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Story by Diana Reitz, FC&S Online

NU’s Mark E. Ruquet reported recently on a J.D. Power and Associates survey about overall satisfaction among auto-insurance consumers. The good news was that consumer satisfaction was the highest since J.D. Power began the service in 2000. The bad news, for some of us, is that interaction with an agent fell to the fourth position of importance. Auto-insurance customers ranked policy offerings as the most important. Other attributes that were high in the ranks were price, billing and payment, and claims service.

The J.D. Power research director said that the growth of more robust websites that can complete more complicated processes makes human interaction less important. But what about human intervention when problems arise? Do agents become more important then?

In the last few years, after a few brushes with speeding tickets that of course were bogus, my belief in the importance of agents was brought to the test. My auto-insurance premium skyrocketed, and I felt lucky to have a good independent agent who began to look for options without my even having to ask. She further took it upon herself to broaden my coverage not only on my auto insurance but also on my homeowners’. And she did all of that at a price that was acceptable.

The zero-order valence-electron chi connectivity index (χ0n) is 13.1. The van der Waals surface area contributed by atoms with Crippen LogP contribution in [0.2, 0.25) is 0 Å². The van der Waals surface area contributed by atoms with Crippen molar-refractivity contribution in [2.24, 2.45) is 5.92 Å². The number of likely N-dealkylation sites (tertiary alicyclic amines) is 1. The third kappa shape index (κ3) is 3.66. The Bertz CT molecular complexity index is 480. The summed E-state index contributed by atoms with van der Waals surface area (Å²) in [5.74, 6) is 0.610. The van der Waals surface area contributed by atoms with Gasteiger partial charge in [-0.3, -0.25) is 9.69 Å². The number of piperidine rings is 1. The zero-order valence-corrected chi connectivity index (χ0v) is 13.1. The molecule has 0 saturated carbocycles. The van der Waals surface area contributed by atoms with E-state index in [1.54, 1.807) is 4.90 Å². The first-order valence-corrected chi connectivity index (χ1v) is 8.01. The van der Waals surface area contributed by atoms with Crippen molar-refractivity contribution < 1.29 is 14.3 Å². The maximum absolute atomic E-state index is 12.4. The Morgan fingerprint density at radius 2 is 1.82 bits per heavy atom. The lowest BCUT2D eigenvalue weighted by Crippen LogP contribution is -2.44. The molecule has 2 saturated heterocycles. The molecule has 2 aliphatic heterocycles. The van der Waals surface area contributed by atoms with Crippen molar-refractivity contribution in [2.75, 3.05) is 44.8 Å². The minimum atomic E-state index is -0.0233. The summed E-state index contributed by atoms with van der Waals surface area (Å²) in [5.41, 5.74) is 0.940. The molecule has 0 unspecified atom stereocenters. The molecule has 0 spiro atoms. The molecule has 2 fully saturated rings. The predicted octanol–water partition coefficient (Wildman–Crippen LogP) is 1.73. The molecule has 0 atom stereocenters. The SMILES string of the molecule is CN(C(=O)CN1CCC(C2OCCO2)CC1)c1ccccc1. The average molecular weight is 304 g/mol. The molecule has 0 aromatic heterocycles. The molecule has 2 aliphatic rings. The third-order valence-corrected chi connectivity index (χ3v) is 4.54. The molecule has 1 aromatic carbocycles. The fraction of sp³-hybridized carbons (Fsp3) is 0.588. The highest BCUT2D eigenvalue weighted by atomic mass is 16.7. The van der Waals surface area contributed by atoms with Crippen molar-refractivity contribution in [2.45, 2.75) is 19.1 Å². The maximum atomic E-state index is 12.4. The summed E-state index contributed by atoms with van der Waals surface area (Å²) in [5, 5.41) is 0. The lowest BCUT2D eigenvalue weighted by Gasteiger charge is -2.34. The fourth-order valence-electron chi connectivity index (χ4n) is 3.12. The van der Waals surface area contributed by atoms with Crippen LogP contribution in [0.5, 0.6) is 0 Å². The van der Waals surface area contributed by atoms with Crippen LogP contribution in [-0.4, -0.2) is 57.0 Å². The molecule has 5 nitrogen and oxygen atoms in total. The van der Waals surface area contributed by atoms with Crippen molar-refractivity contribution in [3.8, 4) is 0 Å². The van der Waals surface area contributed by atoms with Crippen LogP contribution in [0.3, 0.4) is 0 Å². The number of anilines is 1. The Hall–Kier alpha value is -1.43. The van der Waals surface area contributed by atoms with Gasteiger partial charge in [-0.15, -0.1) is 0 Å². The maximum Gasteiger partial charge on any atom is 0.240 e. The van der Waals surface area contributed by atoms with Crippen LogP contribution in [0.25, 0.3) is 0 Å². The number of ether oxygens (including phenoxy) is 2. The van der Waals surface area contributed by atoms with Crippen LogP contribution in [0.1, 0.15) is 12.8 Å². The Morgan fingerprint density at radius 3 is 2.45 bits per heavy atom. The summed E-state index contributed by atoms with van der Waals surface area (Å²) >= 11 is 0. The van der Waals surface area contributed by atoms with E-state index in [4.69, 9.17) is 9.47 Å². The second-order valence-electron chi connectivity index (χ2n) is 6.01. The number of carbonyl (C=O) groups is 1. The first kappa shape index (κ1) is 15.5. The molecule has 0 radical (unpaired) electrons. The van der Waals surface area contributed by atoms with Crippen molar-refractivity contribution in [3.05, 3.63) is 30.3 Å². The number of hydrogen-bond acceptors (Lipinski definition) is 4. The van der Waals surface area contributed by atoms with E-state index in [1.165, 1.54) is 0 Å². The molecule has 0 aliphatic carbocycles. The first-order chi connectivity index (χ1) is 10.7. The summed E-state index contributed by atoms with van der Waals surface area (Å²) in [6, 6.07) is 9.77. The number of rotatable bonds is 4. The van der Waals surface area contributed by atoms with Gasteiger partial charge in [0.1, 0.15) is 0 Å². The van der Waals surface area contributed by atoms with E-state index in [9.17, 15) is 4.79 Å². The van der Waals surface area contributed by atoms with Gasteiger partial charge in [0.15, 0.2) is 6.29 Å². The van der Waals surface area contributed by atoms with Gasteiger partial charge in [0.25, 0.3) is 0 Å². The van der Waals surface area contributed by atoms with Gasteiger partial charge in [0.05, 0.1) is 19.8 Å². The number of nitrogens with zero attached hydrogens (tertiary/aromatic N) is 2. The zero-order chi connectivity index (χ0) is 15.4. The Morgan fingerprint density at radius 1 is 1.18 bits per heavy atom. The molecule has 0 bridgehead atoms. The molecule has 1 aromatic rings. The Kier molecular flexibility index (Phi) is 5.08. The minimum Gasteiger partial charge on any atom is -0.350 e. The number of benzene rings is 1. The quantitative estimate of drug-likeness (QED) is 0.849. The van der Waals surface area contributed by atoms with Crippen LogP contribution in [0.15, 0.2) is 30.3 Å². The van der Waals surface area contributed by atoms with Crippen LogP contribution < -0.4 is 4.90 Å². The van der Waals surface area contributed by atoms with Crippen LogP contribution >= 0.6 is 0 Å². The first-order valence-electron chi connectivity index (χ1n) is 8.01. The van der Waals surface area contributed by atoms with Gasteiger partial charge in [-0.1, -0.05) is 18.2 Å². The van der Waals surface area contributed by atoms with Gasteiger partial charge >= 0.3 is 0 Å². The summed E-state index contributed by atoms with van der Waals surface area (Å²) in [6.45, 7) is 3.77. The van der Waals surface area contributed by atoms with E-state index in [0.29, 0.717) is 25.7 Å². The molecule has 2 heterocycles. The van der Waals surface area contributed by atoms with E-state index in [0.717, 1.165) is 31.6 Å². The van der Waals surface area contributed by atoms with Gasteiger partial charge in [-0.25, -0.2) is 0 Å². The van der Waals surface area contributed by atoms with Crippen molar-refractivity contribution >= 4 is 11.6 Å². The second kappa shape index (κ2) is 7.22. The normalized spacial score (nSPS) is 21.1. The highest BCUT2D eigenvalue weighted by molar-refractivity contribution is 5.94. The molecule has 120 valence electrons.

That agent is very important, and I would rank her as the most important element to me.

Conversely, I have a long-term-care (LTC) policy with a life-insurance agent. I understand that life agents are highly compensated on the initial sale and, unlike P&C agents, don’t make a lot on the continuation of coverage. But in this instance, I called the agent who had sold me the LTC policy to discuss a substantial increase in premium when most LTC premiums skyrocketed.

The result was quite different from the experience I had with my agent. My life agent sent me an email saying he was a little tied up right then but would call me soon. The call never came, so I called the insurance company and found my solution there.  I will never buy another insurance product from that agent, and I probably will never leave my agent.

Is there a lesson in the J.D. Power study and such consumer experiences? Absolutely. I think agents are extremely important, but only when they take their role as advocate seriously and offer not only intervention services but also actively work to provide their insureds with coverage options, claims-service assistance and price competitiveness—all of which insureds stated as being high priorities. I just believe that the availability of agent intervention should also be high on that list.

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